Lepetitjournal.com in Stockholm met this French teacher like no other, who makes you feel comfortable practicing your speaking skills. In particular, he creates French life experiences through play.

Fabienne Roy for lepetitjournal.com Stockholm: Tell us about your experience abroad .

Stéphane le Ruyet: I started my career in Venezuela at the Alliance Française in Caracas where I made my debut as a teacher. In particular I taught many adults, each with their own experience and learning profile. Apart from bimonthly intermediate objectives and a common learning path to guide us, we had total freedom of teaching techniques. Over there, I discovered a favorable ground to express my taste for innovation. I continued the experience intermittently between France and Latin America, especially in Mexico where I started as an independent French teacher - with all the challenges and joys of business freedom. I then branched off for a Spanish adventure in Murcia before joining my partner in Sweden. I have now worked in Stockholm for several years, through our company Tailored French AB, and year after year we have broadened our type of clientele. I teach students who range from pre-teenagers who have not yet studied French at school to young people in school; from professionals studying geopolitical issues for their missions in French-speaking Africa to adults focused on daily conversation, and companies who fear the pitfalls of interculturality.

How is your experience different? What are you most proud of?

I will start by specifying that, in my opinion, a language is first and foremost spoken. Language teaching in school is unfortunately centered on writing and the lack of oral practice is well known, but not solved. Teaching and assessment structures are often far too rigid and too hierarchical to allow teachers, particularly of languages, to carry out their innovative projects. By meeting many people all over the world who could manage - or even speak French very well - without having studied it, it was shocking to note on the other hand the frustrated silence of those who had learned this language in school. And this was the case in all the countries where I passed. I started from this sad observation to analyze what made “it work”. So I became an explorer and above all, an investigator: with my students, with specialists in cognitive disorders, psychologists, specialists in memory, in emotional intelligence ... Then starting from there, I moved on to a phase of setting up optimal conditions for learning, through experiences of all kinds, using staging techniques through simulation games and multi-sensory input, always with the joy of learning at the heart of the matter; being oneself, making the learner feel that yes, she / he too is ”gifted for languages”! It's a revenge on my own academic frustration and I'm relieved that I can avoid it for others today. It even happened to me several times that I receive a grateful hug from certain students; I think that says a lot about the despair, the fear of being “bad” which was theirs. We helped them to open an additional door to the world: that of the Francophonie. And what a joy to see them take pleasure in using a subjunctive that is no longer used in Swedish, for example.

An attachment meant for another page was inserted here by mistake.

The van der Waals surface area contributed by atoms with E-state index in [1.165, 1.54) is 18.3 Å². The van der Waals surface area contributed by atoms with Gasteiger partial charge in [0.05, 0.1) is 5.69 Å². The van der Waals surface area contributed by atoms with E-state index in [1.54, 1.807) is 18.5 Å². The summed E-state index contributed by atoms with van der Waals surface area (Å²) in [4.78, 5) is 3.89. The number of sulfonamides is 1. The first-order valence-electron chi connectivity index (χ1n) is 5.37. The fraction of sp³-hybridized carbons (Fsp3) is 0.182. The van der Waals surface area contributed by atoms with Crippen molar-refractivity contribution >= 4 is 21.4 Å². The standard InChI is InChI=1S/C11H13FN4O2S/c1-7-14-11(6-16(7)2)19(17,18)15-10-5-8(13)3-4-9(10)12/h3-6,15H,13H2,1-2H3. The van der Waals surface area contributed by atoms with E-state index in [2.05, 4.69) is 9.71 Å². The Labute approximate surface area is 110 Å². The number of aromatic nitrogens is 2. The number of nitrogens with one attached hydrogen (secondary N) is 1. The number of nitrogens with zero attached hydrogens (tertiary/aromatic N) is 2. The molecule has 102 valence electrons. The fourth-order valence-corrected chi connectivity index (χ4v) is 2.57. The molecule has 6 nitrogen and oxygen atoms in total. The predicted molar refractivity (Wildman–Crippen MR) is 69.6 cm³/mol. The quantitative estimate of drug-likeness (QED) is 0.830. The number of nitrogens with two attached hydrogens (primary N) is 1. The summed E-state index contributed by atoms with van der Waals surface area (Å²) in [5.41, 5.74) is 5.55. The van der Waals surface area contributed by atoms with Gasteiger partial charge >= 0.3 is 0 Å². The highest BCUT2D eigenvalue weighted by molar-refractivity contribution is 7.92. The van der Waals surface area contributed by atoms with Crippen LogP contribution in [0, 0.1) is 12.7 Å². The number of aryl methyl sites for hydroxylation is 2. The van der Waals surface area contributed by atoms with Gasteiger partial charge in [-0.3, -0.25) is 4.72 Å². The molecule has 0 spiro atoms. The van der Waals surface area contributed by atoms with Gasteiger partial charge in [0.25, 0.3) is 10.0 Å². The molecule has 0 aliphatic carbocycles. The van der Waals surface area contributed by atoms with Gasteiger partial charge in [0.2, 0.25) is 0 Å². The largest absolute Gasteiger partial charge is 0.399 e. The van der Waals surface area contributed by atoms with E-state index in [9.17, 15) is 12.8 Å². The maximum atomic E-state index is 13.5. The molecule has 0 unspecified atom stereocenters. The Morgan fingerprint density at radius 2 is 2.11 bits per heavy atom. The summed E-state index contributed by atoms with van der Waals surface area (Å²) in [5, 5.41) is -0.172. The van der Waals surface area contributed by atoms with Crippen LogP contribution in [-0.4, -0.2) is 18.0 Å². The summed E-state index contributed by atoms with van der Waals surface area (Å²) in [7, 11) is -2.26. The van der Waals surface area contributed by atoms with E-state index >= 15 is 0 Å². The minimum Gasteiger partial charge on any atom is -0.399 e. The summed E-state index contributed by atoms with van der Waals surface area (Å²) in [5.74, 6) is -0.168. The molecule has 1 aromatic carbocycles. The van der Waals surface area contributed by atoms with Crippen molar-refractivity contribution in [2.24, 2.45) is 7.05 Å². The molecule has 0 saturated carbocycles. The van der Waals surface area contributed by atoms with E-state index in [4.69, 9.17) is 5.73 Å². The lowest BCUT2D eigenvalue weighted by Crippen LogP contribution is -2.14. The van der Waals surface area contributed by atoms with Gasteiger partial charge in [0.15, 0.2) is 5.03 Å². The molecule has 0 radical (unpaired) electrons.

What prompted you to apply for the French Expats Trophies?

I'm hardly into advertising and social media. But besides having the know-how, letting people know about it is necessary! Not that I don't like the idea of ​​communicating, on the contrary, but I like having someone in front of me to talk to. If possible, in the flesh! I also think that many colleagues are working in the same direction and that synergies are always welcome - increased visibility is a very positive factor. The opportunity was tempting. And who knows, great encounters could ensue ...

What does winning an award in your category mean to you: What do you think you bring on an educational level?

As I explained above, I hope to make traditional language lessons more attractive and much more effective in oral practice. There are many tracks that are already experienced, but they need adjustment to work. If we take only the example of the published educational games (with the exception of those intended for 1-9 years of age), they reproduce all the choices that do not work in a traditional course: these games have nothing stimulating, nor fun, neither immersive in them. Usually, when these kinds of games aren't effective, the student is blamed for being “unreceptive”. There are some wonderful mechanics of learning by playing available today, but they are never present in games labeled "educational". It's such a waste! Being a teacher is terribly demanding and time consuming. Tools like these replicas of the real world that are board games and role-playing games are always more varied, inexpensive and innovative, and can be made available to students and make a fundamental difference to their learning.

What are your professional expectations for the coming year? What are your projects ?

We are actively preparing for the post-Covid with renewed face-to-face activities, as well as new solutions to offer a digitalization of our experience. We are working on prototype games that are truly educational and exciting outside of the classroom. Test sessions with many variations were conducted with young students and constitute a major source of information to ideally integrate knowledge and course support. It remains to test them on adults who want a conversation "all orally". Then to edit them, knowing that they are designed to be easily digitized later. We hope that 2021 will be the year of immersive learning, in particular surfing on this formidable demand from 20-40 year olds around the new generation of board games. More than ever, people are thirsty for experiences and exchanges.